This is to confirm our understanding that the two-character release request go forward to the RSTEP process.
I would like to reiterate and amplify four important facts we also described in the submitted document, that are vital to understanding the issue and which I believe will be important for RSTEP to consider.
1) RFC1535 is not specific to two-character domains or subdomains. It describes bad resolver behaviour, not normal resolver behavour. In fact, RFC1536, released at substantially the same time (in 1993), describes how to fix this bad resolver behaviour.
2) There are already far larger domains active on the Internet today, domains which would be affected and unstable if RFC1535 was a real issue. For example: li.com, ng.net, co.kr, name.com, name.de, com.au, co.uk and me.uk. If one concludes that there are instability or security issues prohibiting .name two-character names resulting from RFC1535, then one must also conclude that the Internet today is unstable and compromised as a result of existing (and well established) infrastructure. Clearly this is not the case. For example, the issue has never seriously been discussed in the GNSO, CCNSO or SSAC as a current stability threat and as described in our submission, we have not been able to find any substantiated evidence to arise any concern. Therefore the problem described in RFC1535 is not a problem for releasing two-character names on .name.
3) The behaviour described in RFC1535 was fixed in release 4.9.2 of BIND in 1993, more than 13 years ago (!). The BIND 4 resolver is officially deprecated (http://www.isc.org/sw/bind/bind4.php) (it is now in version 9). In other words, there have been 5 major (and dozens, if not hundreds, of minor) releases of BIND, over 13 years, since the issue was first fixed. Therefore, we should not, and cannot, restrict .name two-character names because of an old deprecated resolver which poses no threat to security, that, if real, would exist anyway because of the existing infrastructure outlined in 2). The only resolver in the 4 series that can be used, if one really has to use this old version, is 4.9.11, which does not have the "1535" bug. According to http://dns.measurement-factory.com/surveys/200608-full-version-table.html, less than 0.02% of all resolvers use version BIND 4.8 or lower. This further illustrates the fact that this problem is very old, has been resolved (as further evidenced by the stable existence of otherwise affected domains on .com/.net/.de/.au/.uk/.kr and in fact any other top-level-domain (since all ccTLDs are "affected" by the current .com two-character domains, and .co, .com, .org, .net and .me are particularly affected by the wide use of these strings as substructures on ccTLDs, e.g. com.au, me.uk or org.uk) on the Internet today) and does not impact our proposed release of two-character names.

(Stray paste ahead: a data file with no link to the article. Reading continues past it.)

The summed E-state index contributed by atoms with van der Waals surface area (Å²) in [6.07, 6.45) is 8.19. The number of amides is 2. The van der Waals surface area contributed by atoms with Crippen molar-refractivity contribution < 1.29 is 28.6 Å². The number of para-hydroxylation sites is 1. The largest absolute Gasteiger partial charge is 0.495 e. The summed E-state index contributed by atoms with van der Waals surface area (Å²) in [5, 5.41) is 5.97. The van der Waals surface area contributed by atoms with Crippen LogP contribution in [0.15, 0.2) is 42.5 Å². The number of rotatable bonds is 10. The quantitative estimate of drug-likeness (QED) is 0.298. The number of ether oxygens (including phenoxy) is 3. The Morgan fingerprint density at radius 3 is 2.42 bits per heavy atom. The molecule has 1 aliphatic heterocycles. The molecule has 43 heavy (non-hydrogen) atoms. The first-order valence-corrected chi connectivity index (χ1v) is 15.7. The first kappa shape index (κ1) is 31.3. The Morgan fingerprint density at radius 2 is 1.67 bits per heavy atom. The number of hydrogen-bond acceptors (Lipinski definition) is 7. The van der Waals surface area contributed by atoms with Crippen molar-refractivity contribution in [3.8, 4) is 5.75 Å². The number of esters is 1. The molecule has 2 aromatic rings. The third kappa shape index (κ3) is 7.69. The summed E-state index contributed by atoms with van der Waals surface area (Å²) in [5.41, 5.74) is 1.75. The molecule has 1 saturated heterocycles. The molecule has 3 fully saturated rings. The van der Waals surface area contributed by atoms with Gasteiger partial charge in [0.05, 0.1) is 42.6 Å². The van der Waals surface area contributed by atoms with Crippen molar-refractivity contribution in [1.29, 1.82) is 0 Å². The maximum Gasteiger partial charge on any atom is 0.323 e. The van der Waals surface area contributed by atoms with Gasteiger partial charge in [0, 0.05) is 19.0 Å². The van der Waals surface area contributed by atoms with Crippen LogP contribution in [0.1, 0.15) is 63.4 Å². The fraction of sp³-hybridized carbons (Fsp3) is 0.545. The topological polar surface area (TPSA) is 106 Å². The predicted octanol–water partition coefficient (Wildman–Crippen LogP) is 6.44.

4) Releasing the two-character names on .name has a real and larger purpose for the Internet community. Given the large population with two-character names - 250M (!) in China alone (for a list see e.g. http://en.wikipedia.org/wiki/List_of_common_Chinese_surnames), we believe it is reasonable to assume as a default that people should be able to use their name on the .name gTLD, created for this very purpose. We believe it is fair to release the names for the benefit of the Internet community (note that two-character names are not limited to Asia, only more prevalent in Asia, but exist all over the world).
We are of course always available for any questions the RSTEP team might have in evaluating this issue.
President, Global Name Registry